This picture is carried over from Christmas Day, as even I thought it might not be appropriate then:
The Pot Shop was open, too, and that plant on the left was alive and growing, in its window.
Thursday, December 27, was a sea day, and I had a good few people at the desk. I was glad to see Daniela and Ventura del Rio, as they are part of the group of 28, within our group, and were very helpful in sorting out the names. Spanish names can be very long, as they give great reverence to their ancestors. It’s a lovely custom, but it makes keeping a manifest a lot harder.
Six cabins needed duplicate folders. I swear they throw them out and then claim they never saw them. Some of them admit that when they get the second one. I always have one handicap problem, too. This time it is the matriarch of a group of eighteen. The ship had refused to take her on the tender in Punta del Este. She is in a wheelchair, but can climb stairs, etc. Her kids, of which there are five, were worried that she would not be able to do our shore excursion because Puerto Montt is a tender port, too. This isn’t over.
Jorge, our friend from the helipad, had called back and we six were going to dinner in Luminae, with him, Javier and Julius. We had to eat early, though, which was fine with us, as we wanted to see the show. Dinner was excellent, both food and conversation. Luminae, the Suites’ dining room, is a little more soignée than the main Dining Room, and they have the best staff on the ship. The sommelier stopped the “who gets to pay for the champers” fight, that I was having with Jorge, by faking me into thinking that I had. She took my card and gave me a receipt, but a couple of nights later, there was a bottle left in our 7-bottle package, when it should have been done.
Then the whole staff outdid itself when a family with about eight unruly kids came in and they fed them and got them out in twenty minutes flat. They were a long twenty minutes, mind you. You don’t see such badly behaved kids in the main dining room, either. I’m guessing the parents don’t feel quite as entitled, there.
The show was called “Topper” and it was very clever. Too bad I fell asleep during the acrobats, as they are my favorite part.
Finally, it was Friday, December 28, time for our penguin tour in Puerto Madryn. We were all keen on walking among the Magellan penguins of Punta Tombo, so I had booked a private tour with Edgardo of “Tour Guide Ushiaia”. It got off 45 minutes late, when Andrea went ahead to find the Guide, while I waited for the last couple. She managed to walk past four people she knew well, and a guy with a large sign saying “Helen Megan Group”, to get all the way to the port entrance. When she didn’t come back to me to say she had found the guy with the sign, and I had waited long enough, I went back on board to verify that she was still off. Then I went up to where the sign was, and we all waited again. We only found her, at the port entrance, when we had decided to give up and go without her.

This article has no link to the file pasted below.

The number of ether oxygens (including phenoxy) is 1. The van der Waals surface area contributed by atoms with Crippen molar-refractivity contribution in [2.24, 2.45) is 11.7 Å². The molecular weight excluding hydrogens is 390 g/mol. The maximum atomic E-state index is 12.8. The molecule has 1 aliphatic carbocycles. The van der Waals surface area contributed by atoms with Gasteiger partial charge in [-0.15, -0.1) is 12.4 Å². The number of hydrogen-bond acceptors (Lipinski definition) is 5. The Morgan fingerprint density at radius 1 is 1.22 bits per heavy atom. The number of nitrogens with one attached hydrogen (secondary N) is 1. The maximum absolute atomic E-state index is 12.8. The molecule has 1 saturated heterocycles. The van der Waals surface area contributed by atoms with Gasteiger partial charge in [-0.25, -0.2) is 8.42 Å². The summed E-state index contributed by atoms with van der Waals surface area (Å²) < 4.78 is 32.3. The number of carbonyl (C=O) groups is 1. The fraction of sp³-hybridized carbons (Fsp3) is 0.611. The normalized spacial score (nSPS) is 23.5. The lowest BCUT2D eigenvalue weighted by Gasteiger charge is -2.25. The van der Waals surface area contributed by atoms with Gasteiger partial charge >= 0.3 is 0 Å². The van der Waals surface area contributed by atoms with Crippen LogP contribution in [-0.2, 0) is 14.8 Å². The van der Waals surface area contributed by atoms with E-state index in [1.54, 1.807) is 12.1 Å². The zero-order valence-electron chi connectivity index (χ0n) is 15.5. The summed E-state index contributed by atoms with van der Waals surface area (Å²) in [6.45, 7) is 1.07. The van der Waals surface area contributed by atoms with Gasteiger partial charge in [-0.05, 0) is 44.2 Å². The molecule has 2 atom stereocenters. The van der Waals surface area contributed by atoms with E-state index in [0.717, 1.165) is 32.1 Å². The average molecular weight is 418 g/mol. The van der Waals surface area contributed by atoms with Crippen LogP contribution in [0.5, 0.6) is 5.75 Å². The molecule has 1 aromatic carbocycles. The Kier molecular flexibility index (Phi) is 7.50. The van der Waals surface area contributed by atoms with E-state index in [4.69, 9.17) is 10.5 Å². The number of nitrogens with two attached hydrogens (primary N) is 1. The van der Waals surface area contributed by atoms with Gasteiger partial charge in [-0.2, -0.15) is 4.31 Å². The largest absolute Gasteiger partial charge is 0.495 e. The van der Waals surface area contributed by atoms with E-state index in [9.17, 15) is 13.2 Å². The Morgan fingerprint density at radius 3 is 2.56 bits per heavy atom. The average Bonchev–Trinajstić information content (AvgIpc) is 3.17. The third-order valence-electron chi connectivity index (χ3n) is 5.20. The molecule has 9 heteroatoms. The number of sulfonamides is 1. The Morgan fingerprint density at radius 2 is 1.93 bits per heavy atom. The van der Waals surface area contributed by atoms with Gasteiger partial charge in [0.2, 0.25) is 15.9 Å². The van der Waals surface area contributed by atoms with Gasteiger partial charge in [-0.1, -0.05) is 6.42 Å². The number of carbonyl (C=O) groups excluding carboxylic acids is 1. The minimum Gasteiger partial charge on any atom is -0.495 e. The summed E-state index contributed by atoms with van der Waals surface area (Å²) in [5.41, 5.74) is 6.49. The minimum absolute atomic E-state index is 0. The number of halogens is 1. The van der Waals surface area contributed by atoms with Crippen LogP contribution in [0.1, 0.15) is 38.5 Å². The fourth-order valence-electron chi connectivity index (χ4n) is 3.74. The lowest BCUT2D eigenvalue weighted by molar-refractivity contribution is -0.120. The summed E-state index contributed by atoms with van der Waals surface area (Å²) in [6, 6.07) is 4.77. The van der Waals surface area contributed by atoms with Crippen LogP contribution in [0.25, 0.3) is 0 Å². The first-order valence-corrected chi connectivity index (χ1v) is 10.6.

As we were leaving town, I noted the housing was pretty bleak, but there were a number of people walking good purebred dogs. That sort of thing always interests me. I guess they are a minor status symbol. We skirted a town called “Trelew”, which is a Welsh name. Imagine them being the first settlers. They arrived in 1865.
We made up some of the lost time by buying a sandwich lunch at a gas station, and eating it on the bus. It was actually pretty good, Sorrento ham and cheese. The scenery on the long bus ride was pretty bleak, punctuated by guanaco, a type of llama. There are also rodent deer, called caviamara, but we never saw any.
We sure saw a lot of penguins, though. They’re very lovable, but quite scrappy. The males spend a lot of time standing erect and screaming “This land is MY Land”. We saw a very nasty fight over a great nesting spot, under the footbridge. I was mystified, because the chicks were born over a month ago, and the penguins would migrate to Brazil in April, to return again next year. They would doubtless have to fight for it all over again.
This little guy thought Patrick’s shoes were other penguins and he came in to challenge them. Patrick got a very lucky shot that looks like he is holding the screaming penguin. He wasn’t:
The weather was wonderful, in the high seventies. I wondered why it wasn’t much colder, like Alaska is in summer. Our guide had the explanation. It has to do with the shape of the continents. South America tapers to a point, so the oceans keep it a lot warmer than North America, where the land mass at Alaska’s level is about five thousand miles wide.
It was the kind of day to toast, and we have a new one. It’s “Pura Vida” and Central and South Americans use it for everything.
We were back at sea on Saturday, December 29. Our desk hours competed with the ship’s Bridge and Kitchen tours and not a soul came. Finally, I got around to logging and blogging. With any luck I won’t still be doing it two weeks after the cruise, which happens. The six of us had another very nice dinner in the dining room and went to another production show, called “Amade”. We couldn’t figure out the connection to Mozart, mind you.